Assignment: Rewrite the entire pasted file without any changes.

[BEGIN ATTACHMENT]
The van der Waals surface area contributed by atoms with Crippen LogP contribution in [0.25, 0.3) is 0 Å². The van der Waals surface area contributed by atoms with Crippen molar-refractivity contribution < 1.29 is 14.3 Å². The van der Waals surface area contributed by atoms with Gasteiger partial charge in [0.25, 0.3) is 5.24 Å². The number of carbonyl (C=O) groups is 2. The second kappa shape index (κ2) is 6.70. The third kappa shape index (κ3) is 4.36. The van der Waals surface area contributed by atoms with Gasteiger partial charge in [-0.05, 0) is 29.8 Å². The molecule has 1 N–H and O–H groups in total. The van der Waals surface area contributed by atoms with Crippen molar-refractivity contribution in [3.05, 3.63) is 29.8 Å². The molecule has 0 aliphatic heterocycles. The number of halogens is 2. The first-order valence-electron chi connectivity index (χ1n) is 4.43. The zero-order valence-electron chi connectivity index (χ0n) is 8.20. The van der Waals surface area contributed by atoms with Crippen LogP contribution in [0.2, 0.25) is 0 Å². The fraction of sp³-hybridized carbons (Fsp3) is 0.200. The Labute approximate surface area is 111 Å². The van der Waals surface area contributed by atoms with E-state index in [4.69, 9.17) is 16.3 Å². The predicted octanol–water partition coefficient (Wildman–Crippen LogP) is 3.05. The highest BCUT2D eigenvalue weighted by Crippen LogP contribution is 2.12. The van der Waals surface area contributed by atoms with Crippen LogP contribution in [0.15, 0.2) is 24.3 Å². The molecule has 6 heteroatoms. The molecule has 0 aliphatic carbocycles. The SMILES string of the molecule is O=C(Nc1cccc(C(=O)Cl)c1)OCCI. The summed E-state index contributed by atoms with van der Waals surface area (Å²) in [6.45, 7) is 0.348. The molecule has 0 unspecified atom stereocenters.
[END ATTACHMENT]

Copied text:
The van der Waals surface area contributed by atoms with Crippen LogP contribution in [0.25, 0.3) is 0 Å². The van der Waals surface area contributed by atoms with Crippen molar-refractivity contribution < 1.29 is 14.3 Å². The van der Waals surface area contributed by atoms with Gasteiger partial charge in [0.25, 0.3) is 5.24 Å². The number of carbonyl (C=O) groups is 2. The second kappa shape index (κ2) is 6.70. The third kappa shape index (κ3) is 4.36. The van der Waals surface area contributed by atoms with Gasteiger partial charge in [-0.05, 0) is 29.8 Å². The molecule has 1 N–H and O–H groups in total. The van der Waals surface area contributed by atoms with Crippen molar-refractivity contribution in [3.05, 3.63) is 29.8 Å². The molecule has 0 aliphatic heterocycles. The number of halogens is 2. The first-order valence-electron chi connectivity index (χ1n) is 4.43. The zero-order valence-electron chi connectivity index (χ0n) is 8.20. The van der Waals surface area contributed by atoms with Crippen LogP contribution in [0.2, 0.25) is 0 Å². The fraction of sp³-hybridized carbons (Fsp3) is 0.200. The Labute approximate surface area is 111 Å². The van der Waals surface area contributed by atoms with E-state index in [4.69, 9.17) is 16.3 Å². The predicted octanol–water partition coefficient (Wildman–Crippen LogP) is 3.05. The highest BCUT2D eigenvalue weighted by Crippen LogP contribution is 2.12. The van der Waals surface area contributed by atoms with Crippen LogP contribution in [0.15, 0.2) is 24.3 Å². The molecule has 6 heteroatoms. The molecule has 0 aliphatic carbocycles. The SMILES string of the molecule is O=C(Nc1cccc(C(=O)Cl)c1)OCCI. The summed E-state index contributed by atoms with van der Waals surface area (Å²) in [6.45, 7) is 0.348. The molecule has 0 unspecified atom stereocenters.